Caffeine Craziness

Drew Cushing, Online Editor

More than ever these days it seems that most high school students consume some amount of caffeine in order to stay up late to finish projects or to be alert during the school day. According to the FDA, about 80 percent of the U.S. population take some form of caffeine everyday.

“I love the taste of coffee, so I have to have it in the morning,” teacher Virginia Condon said. “I take one cup in the morning and one cup in the afternoon, so I don’t take it all day, except I have Diet Coke sometimes too.”

Although caffeine can help in keeping one awake, consuming too much of it can have negative consequences to your health. For example, too much caffeine can cause headaches and, as your body begins to develop a tolerance to caffeine if you continue to drink it, a sudden stop of use can cause nausea and vomiting.

“Caffeine is an effective drug with an unusually safe dose profile,” Dr. Chris Reilly, neuroradiologist at Grand Itasca Clinic and Hospital in Minnesota, said. “Like all drugs, its use is influenced by induced tolerance, where people need to take larger doses to obtain the same effect over time. The tolerance curve is less severe than many drugs and withdrawal effects are common but most often limited to headaches and irritability.”

Although Condon believes that coffee is beneficial overall, she does recommend that consumers use it sparingly and said that when she doesn’t have coffee, she gets wicked headaches.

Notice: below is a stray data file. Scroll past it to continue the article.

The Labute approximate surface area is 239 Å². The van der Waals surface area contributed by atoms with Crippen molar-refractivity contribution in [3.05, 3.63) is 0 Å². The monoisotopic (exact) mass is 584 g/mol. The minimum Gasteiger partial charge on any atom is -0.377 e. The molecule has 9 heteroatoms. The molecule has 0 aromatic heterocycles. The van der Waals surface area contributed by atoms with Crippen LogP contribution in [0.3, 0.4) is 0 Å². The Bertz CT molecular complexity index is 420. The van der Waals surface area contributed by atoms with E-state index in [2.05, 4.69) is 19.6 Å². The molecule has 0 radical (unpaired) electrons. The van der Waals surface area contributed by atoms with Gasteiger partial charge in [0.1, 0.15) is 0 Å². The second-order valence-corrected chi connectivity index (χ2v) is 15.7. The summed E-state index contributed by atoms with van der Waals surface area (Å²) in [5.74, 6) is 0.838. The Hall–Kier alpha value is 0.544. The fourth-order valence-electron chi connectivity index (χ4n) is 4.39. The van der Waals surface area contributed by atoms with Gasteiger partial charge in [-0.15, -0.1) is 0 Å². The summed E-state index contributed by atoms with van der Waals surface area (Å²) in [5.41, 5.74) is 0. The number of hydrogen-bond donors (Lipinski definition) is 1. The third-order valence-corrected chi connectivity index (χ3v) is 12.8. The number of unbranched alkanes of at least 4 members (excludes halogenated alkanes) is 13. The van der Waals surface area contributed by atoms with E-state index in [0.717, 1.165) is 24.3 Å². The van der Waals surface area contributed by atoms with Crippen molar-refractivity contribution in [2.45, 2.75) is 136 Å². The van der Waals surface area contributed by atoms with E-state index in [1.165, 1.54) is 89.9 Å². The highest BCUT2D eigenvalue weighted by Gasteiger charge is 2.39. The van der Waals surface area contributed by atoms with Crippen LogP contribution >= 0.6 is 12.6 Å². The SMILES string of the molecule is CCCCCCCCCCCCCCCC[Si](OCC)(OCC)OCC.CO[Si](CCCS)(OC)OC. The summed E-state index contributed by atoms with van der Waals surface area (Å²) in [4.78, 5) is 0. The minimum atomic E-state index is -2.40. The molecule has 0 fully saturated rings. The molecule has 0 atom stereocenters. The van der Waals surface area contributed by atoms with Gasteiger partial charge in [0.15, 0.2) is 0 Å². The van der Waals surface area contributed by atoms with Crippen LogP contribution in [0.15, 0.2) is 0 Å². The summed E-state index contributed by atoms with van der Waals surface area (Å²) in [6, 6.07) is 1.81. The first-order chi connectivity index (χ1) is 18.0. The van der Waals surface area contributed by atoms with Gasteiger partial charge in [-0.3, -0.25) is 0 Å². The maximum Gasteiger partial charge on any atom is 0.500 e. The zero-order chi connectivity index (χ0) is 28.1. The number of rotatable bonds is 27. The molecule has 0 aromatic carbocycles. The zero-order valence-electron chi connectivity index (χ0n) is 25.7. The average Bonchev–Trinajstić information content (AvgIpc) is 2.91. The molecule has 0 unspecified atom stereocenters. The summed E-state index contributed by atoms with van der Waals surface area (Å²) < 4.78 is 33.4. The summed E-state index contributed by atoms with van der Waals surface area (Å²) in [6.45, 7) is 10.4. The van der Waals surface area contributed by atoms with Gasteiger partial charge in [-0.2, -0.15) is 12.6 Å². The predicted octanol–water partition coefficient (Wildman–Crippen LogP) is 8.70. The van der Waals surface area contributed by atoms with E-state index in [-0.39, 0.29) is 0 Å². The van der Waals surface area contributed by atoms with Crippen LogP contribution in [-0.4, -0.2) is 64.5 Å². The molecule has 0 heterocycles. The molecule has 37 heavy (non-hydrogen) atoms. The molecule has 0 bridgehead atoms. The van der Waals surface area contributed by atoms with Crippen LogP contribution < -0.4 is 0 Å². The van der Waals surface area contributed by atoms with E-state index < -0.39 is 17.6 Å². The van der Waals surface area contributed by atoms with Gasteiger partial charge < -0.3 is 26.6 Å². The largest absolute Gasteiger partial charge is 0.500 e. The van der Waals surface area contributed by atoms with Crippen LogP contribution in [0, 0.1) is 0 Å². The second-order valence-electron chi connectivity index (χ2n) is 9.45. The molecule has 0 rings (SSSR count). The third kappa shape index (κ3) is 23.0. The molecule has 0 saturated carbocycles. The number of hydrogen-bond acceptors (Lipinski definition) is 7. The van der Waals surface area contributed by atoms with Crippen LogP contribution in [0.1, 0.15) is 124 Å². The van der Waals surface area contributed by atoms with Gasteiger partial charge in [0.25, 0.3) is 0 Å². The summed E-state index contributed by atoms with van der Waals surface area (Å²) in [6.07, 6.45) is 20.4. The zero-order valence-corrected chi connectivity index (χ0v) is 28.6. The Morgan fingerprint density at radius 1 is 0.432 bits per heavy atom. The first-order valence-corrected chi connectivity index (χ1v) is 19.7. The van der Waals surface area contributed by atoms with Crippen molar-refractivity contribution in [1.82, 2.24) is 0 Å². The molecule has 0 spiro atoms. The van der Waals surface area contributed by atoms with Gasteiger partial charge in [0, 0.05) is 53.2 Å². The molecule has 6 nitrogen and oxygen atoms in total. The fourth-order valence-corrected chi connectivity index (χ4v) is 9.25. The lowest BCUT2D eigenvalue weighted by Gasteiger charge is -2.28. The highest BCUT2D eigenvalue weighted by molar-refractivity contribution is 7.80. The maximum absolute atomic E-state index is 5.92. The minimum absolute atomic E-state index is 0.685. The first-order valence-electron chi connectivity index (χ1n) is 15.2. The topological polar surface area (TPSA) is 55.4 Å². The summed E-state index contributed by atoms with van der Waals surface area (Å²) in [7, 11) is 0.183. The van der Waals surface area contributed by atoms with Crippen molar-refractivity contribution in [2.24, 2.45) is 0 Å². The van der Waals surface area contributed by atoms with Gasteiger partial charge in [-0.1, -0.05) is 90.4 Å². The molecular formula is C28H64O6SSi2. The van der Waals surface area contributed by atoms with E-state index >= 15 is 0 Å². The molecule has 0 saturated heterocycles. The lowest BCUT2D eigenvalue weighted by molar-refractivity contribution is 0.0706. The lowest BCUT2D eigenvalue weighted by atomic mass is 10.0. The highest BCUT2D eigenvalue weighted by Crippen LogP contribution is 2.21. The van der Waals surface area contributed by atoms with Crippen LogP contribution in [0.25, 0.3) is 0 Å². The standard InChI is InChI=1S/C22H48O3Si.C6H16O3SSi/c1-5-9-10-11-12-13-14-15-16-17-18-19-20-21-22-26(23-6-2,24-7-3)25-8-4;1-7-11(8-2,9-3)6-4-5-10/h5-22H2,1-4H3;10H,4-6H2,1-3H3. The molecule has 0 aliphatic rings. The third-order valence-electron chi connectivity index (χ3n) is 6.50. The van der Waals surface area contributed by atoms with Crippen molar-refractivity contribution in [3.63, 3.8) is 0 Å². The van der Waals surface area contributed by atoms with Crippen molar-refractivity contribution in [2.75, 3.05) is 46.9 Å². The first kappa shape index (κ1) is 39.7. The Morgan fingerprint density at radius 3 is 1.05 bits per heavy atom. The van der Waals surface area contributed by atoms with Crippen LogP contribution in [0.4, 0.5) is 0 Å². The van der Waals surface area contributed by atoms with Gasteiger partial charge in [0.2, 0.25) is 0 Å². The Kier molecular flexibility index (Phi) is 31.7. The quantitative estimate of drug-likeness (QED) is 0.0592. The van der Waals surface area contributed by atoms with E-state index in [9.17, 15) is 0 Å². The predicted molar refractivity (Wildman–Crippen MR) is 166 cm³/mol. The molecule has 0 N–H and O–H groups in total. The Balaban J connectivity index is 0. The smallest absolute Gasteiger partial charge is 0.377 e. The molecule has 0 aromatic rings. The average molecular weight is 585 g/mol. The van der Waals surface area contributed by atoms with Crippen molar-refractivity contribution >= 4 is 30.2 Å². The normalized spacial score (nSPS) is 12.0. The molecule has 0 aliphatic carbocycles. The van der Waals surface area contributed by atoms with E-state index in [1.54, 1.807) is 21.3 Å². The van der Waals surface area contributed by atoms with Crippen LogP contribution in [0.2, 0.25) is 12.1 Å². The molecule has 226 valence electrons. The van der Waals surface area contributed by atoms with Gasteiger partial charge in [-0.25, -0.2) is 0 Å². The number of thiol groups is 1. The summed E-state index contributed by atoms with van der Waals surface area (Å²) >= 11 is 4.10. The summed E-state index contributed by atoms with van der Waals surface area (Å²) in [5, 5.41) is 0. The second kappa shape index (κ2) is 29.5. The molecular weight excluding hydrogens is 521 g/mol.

“I started using caffeine regularly the second semester of my freshman year because I had trouble sleeping, so I needed something to keep me awake during the school day,” Audrey O’Donnell ‘16 said. “It got to the point where I would pour a Crystal Light energy drink packet into a Mountain Dew, and then swallow a 200 mg caffeine pill with the entire concoction. I was probably consuming around 950 mg of caffeine on an average day and sleeping three to five hours a night.”

According to Mayo Clinic, it’s safe for most healthy adults to consume 400 mg of caffeine per day, and anything above 600 mg is too much. If a person starts taking caffeine in an amount above 600 mg, they can start to feel changes in mood and also other physical effects.

“My sleep habits became even worse because I had to drink caffeine at night to get my homework done,” O’Donnell said. “It made falling asleep before 2 a.m. nearly impossible. I was jumpy, unfocused, anxious, foggy-brained, dreadfully forgetful and completely unproductive that semester.”

O’Donnell has since reduced her caffeine intake to only coffee, and she doesn’t drink it after 1p.m. during the school week.

These effects can begin to take place because of the tolerance your body develops toward caffeine, and although one may be able to stay awake a little longer, the long term health consequences can be disastrous. Excessive use of caffeine can lead to an irregular heartbeat, trouble breathing, osteoporosis, heartburn or dehydration.  In extreme cases, an overdose of caffeine can even lead to death.

“The main problem with caffeine is that people fail to treat it like a drug,” Reilly said. “An afternoon cup of coffee is twice the dose of afternoon tea of the same volume and may be a lot more likely to lead to loss of sleep that night. Energy drinks are particularly egregious. One 5 Hour Energy is 200mg, compared with 29mg for a can of Coke or 95mg for a cup of coffee.”

So it’s best to weigh your options when deciding whether or not to take some caffeine to help you in your next all-nighter, especially since it’s a substance that actually has no nutritional value.